When I was at the farmers market last weekend I saw some awesome looking beets.


I had fun standing at the table and snapping pictures of beets.


Oh yes, that’s me, with my big honkin’ camera, just taking pictures of dirty root vegetables.  Fun times!

I took all the pictures very fast. On the fly in less than 30 seconds because I haven’t lost all shame.  Plus, I didn’t want to “hog” the area from other shoppers in case they wanted to get rooty.

beetsBut aren’t these pretty?  

Many of you told me when I posted about Beet Juice the other day that you had never tried beets, or only had tried canned beets and weren’t impressed.  Nor should you be.   Canned beets scare me.

It’s time to channel your inner beet lover and turn you all into beet fans with this recipe.




Caramelized Ginger & Olive Oil Roasted Beets

Peel 4 to 6 beets with a vegetable peeler (wear rubber gloves unless you enjoy the reddish pink cuticles and fingerprint look for a week).

Note: Some people roast their beets with the skin on.  I do not because I never feel like I can get beets clean enough and I’d rather peel them than eat dirt.  My personal preference, only.

Slice the beets into wedges about the size of an apple wedge.  Raw beets are very firm.  Much firmer than an apple.  More like a sweet potato so use a sharp knife and be careful.

Line a 9 x 13 pan with foil and place the beet wedges in the pan.  Don’t skip the foil.  Clean up will go from an epic chore to easy-peasy by using foil.

Drizzle with olive oil (about 2-3 tbsp) or if you like coconut oil, use that!  Hemp seed, grapeseed, canola, and other oils may work also.

Sprinkle 1 tsp ground ginger over the top of the beets (optional but recommended)

Add salt and pepper, to taste (optional)

Roast at 350F for 75 minutes (possibly a bit longer), flipping once halfway through.  It is a bit tedious to flip them over one-by-one but you will get a nicer carmelization on each edge and it will be worth it.  If the beets seem dry mid-way through cooking when you’re flipping them, add a bit more oil.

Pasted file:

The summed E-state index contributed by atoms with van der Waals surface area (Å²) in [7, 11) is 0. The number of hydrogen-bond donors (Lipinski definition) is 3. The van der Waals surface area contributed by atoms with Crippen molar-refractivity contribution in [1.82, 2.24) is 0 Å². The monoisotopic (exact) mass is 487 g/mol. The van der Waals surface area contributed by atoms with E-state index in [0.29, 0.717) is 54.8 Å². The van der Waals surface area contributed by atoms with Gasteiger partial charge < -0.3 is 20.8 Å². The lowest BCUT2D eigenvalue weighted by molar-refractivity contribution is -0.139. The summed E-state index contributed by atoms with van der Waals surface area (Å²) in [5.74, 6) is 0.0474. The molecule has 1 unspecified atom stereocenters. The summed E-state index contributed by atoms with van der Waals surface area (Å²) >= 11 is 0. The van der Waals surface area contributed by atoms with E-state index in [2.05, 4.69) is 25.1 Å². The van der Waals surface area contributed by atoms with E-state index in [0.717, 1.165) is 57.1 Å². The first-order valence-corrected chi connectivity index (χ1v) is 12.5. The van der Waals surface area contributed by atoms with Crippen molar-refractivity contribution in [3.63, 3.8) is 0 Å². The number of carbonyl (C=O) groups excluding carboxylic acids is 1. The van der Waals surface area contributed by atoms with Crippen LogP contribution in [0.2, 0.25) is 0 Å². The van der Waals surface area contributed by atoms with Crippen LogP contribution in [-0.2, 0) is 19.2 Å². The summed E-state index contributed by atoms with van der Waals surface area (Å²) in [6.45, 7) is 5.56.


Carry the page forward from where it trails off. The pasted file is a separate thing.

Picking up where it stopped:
You will know the beets are done when they have carmelized, are a bit black-ish or dark around the edges, and are fork tender (like a cooked potato or cooked carrot).



Remember, don’t skip the rubber gloves when you’re working with beets.

Some holistically-minded moms I know who refuse to buy Easter egg coloring dye simply dye their eggs with beet juice.  Yes, strong stuff.

Red hands though may be worth it because beets that have been roasted this way are so naturally sweet you think you’re eating candy.   In that sense, beets remind me of dates and my Date Recipes Post, i.e. Nature’s Candy, because of both of their natural sweetness.

Beets prepared this way are easy, fool-proof, and are similar texture-wise to a roasted a potato, turnip, or carrot (texture-wise) and are nothing like the strange, jiggly-ish, slimy texture of canned beets.  Shudder.

Still not convinced you want to try beets on their own?

Mix them into this Ginger Roasted Tri-Color Potatoes recipe and break yourself in slowly.  You’ll probably end up picking out the beets and eating them first because they are sweeter and blow potatoes away, in my opinion.

Ginger Roasted Tri-Color Potatoes

Or add beets to Ginger Coconut Roasted Fennel & Mixed Vegetables

Ginger Coconut Roasted Fennel & Mixed Vegetables stacked in container



From my last post, Naturally Sweet, I like hearing what everyone’s been eating lately that’s sweet naturally.  Like pineapple and mulberries.   And lots of pineapple fans, too, apparently.


1. Do you like beets?

I asked that question recently, and some of you said yes you love them!

And other people said you haven’t tried them.

And others said you’ve only tried canned and were skeeved out.

I really think roasting is a great way to break yourself into beets if you haven’t had them much previously.

2. Fave way to eat beets?

I prefer most vegetables raw rather than cooked (it’s a texture thing, mostly) but beets are one veggie that I prefer cooked.

I am “okay” with them raw and sliced thinly in a salad (thinly sliced raw beets, thinly sliced raw fennel, and dressed with a citrus vinaigrette like Orange Spice Vinaigrette is a common way to eat them) but I prefer their flavor when cooked and caramelized.

3. Weekend plans? Any Father’s Day plans?

Not sure what we’re doing yet for Father’s Day.

I do have to work all weekend but there will still be time for family fun, some workouts, hopefully some time in the kitchen, and maybe a photography date with my camera.

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